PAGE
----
Limoncelli and Hogan cover many topics, including:
- Trouble ticket systems
- Desktops and Servers (how they're the same, differ, etc.)
- Administrative networks (why bother?)
- Requirements (gathering, tracking, etc.)
- Standards and centralization of services
- How to do debugging (not "you see this problem, do this" but rather learning the process of doing good debugging)
- Fix things once, not over and over again
- Security policies (including management and organizational issues for a variety of organizational profiles)
- Disaster Recovery (again, not how to backup data, but why you'd want to, legal issues, etc.
Read more ›
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31 of 32 people found the following review helpful By Amazon Customer on November 18, 2001
Format: Paperback
As a UNIX sysadmin veteran, I wish this book had been around when I started out. It would have saved so many headaches as I "learned the hard way."
Though not a nitty gritty technical book, this one is a must have for every sysadmin, regardless of skill level or the technology s/he uses. For the novice admin, it offers a good big picture look at the most important "whys" of system administration. For the intermediate admin, it has great advice on how to balance fire fighting with project work that will lessen the need for the fire fighting. For the senior admin, there are gems of design wisdom and sections on how to deal with being in a managerial or team leader role. Because it's more high level, this book is even a good buy for people who manage sysadmins but are not themselves technical.
The chapters are conveniently split into the "basics" and the "icing," depending on the skill of the reader and the state of the reader's work environment. The authors back up their sound advice with real world case studies and personal experiences. Best of all, not only was it a good read cover to cover, it's organized so that the reader can come back to it as a reference later.
Kudos to Tom and Christine for writing an excellent book, one which I will certainly be recommending to my clients and colleagues!
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23 of 23 people found the following review helpful By Dale Dellinger on August 29, 2004
Format: Paperback Verified Purchase
The book market is flooded with books that will tell you all about the technical details of administering various software products and operating systems. Their scope is usually limited to whatever technical product is being written about and they become outdated as quickly as the technology becomes outdated. This book is very different. It gives guidelines in a very readable, coaching style, that can be applied to many different aspects of the System Administration trade.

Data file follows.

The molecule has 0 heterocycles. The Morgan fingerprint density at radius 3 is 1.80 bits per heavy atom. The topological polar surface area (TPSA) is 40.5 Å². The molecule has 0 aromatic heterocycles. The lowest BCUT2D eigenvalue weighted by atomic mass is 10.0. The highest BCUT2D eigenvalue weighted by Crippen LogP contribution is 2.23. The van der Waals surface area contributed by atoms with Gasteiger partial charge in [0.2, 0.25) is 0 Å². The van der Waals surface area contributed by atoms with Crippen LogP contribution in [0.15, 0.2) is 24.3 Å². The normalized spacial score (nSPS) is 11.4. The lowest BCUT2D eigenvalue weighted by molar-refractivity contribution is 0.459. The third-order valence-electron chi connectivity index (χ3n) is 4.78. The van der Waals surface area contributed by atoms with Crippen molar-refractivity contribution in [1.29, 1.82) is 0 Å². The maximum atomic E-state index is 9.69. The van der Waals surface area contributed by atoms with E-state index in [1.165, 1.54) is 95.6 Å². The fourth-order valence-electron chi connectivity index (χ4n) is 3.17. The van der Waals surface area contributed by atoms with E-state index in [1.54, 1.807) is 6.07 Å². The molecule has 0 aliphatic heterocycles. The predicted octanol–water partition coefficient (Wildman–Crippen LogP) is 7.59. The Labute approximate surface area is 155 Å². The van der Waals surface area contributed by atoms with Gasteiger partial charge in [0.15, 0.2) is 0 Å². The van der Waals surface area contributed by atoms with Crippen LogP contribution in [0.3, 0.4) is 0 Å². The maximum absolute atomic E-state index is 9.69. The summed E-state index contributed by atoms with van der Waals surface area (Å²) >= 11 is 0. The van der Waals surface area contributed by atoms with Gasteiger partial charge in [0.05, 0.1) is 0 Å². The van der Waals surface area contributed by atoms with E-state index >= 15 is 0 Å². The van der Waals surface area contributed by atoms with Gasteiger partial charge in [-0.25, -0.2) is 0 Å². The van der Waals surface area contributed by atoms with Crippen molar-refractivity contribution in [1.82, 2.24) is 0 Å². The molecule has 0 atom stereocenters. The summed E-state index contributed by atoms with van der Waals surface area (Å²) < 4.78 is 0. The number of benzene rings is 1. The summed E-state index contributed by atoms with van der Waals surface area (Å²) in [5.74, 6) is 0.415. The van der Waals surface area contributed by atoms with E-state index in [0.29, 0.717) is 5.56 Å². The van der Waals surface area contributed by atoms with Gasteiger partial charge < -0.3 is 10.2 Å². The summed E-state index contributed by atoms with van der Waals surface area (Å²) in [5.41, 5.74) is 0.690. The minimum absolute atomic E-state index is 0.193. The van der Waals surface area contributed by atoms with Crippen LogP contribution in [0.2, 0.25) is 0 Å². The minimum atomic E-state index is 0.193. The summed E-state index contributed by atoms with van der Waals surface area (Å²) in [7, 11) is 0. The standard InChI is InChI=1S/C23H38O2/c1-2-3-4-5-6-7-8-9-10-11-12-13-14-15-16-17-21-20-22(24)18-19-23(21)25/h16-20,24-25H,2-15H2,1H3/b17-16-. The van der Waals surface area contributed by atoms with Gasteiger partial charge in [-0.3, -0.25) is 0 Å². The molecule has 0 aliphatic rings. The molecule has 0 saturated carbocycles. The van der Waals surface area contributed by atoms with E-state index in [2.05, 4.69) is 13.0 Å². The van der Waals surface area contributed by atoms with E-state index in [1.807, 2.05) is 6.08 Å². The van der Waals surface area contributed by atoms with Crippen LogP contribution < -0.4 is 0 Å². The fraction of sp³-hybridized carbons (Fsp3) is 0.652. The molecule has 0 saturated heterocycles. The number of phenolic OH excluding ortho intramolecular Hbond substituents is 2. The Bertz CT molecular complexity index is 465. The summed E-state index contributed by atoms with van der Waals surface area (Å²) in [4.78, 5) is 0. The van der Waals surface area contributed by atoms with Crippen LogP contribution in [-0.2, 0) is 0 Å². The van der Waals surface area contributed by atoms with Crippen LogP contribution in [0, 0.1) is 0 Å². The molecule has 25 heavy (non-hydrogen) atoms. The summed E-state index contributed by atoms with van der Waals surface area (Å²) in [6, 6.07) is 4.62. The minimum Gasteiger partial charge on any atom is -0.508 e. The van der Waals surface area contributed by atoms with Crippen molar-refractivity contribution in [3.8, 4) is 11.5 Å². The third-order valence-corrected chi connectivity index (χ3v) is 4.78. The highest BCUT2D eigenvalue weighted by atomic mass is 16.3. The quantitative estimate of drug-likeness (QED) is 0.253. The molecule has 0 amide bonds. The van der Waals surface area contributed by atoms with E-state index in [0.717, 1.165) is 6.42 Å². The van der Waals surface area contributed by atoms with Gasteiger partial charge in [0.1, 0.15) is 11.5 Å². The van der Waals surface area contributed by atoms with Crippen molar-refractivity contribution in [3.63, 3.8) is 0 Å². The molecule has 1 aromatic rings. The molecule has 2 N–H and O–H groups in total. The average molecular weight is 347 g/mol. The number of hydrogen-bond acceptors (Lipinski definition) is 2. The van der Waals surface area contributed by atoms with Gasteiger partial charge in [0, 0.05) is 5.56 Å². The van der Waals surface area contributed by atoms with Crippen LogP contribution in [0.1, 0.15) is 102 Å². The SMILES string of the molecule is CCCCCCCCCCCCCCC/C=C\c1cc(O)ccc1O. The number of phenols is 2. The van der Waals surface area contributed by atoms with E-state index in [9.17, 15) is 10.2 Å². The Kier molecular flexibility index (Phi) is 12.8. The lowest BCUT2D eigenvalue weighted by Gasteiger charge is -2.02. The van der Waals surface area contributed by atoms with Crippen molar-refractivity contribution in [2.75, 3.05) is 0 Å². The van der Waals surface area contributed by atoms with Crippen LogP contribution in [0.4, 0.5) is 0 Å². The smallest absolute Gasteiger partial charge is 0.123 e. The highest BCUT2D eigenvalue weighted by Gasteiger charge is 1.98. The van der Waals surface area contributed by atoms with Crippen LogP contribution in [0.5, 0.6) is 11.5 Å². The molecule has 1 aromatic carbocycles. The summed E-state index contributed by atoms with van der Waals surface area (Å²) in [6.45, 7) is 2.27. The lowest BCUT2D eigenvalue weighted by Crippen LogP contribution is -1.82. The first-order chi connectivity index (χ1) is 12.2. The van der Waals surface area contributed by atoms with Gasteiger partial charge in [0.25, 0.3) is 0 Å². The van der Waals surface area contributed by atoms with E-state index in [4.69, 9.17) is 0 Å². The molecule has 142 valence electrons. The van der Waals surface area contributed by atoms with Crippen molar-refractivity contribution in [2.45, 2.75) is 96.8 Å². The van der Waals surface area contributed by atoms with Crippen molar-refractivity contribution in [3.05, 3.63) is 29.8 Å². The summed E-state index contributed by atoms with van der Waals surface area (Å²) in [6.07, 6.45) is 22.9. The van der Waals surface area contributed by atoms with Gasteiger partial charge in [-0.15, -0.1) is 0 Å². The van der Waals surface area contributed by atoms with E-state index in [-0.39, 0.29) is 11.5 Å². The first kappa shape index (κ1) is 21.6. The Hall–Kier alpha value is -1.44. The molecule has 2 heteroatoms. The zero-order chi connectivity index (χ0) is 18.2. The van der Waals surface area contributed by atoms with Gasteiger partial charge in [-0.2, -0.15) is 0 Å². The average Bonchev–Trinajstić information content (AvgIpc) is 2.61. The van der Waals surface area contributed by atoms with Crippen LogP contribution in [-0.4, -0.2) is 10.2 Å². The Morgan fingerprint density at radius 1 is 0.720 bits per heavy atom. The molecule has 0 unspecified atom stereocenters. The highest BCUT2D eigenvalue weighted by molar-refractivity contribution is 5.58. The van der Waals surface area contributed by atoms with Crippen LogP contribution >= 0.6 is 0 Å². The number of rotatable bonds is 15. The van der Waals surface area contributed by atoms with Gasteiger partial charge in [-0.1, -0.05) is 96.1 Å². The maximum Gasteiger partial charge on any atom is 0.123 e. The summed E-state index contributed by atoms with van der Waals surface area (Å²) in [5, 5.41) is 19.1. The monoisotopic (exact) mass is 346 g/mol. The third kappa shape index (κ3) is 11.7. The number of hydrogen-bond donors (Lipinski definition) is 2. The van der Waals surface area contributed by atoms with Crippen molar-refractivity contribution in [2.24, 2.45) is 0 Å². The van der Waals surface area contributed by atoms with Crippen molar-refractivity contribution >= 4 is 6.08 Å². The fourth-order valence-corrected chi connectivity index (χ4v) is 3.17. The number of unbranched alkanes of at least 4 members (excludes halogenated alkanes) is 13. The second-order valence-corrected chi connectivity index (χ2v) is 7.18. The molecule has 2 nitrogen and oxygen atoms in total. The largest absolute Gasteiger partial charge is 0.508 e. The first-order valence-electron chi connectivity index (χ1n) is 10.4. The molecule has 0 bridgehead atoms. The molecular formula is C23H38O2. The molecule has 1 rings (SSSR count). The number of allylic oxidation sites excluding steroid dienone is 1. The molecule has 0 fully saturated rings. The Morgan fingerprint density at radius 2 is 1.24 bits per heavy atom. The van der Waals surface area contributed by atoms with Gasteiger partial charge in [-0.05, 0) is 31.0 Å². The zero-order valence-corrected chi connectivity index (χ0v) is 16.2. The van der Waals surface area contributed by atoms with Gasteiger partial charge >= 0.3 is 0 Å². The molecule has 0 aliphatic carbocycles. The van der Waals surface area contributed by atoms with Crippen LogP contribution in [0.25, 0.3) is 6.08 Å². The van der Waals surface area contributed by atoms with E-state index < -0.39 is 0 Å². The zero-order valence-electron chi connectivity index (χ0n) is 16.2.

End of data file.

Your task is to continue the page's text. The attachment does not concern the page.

I have been a System Administrator for a few years now, but this book clarifies many of the issues that I work with daily. It's like a having a mentor on my bookshelf that I can pull down and consult for advice. I especially like the whole section of seven chapters dealing with different aspects of management. These chapters should be mandatory reading for every SA -- and their bosses.

The book is written in a very readable style and has many useful and insightful real-world examples that show that the authors have been around and learned a lot on the way. The book is worth reading just for these examples. I read the book from cover to cover.

I first heard about this book when I attended a seminar Tom Limoncelli taught at the 2003 LISA conference titled "Time Management for System Administrators: How to Keep from Going (More) Crazy". Many of the topics in the seminar are covered in detail in the book.

If you're a system administrator, you should read this book.
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24 of 27 people found the following review helpful By Richard Bejtlich on July 14, 2002
Format: Paperback
"The Practice of System and Network Administration" (TPOSANA) sat on my shelf for nearly a year before I read it. I wish now I'd read it a year ago! It's rare to find a book useful to both Windows and UNIX system administrators, but rarer still to read one designed to improve one's career and attitude.
TPOSANA is a 'framework' book. It teaches you how to think and leaves out the implementation details. System administration isn't all about man pages and tech books. The authors' principles -- simplicity, clarity, generality, automation, communication, and basics first -- will make a good sys admin great and a great sys admin extraordinary.
Others have outlined the TPOSANA contents, so I'll share my favorite aspects of the book. The writing is lively and witty, with memory-jogging conclusions nicely summarizing each chapter's contents. The text is filled with dozens of applicable and informative case studies. Finally, the authors devote seven chapters to fundamental management and personal attitude issues, showing they know people and processes matter as much as products.
I highly recommend TPOSANA. The sad irony is those most needing to read this book will push it aside, as I initally did. Those who take the time to read it will be glad they did. Anyone acting in a technical capacity -- sys admins, engineers, and programmers -- will find it enlightening and entertaining.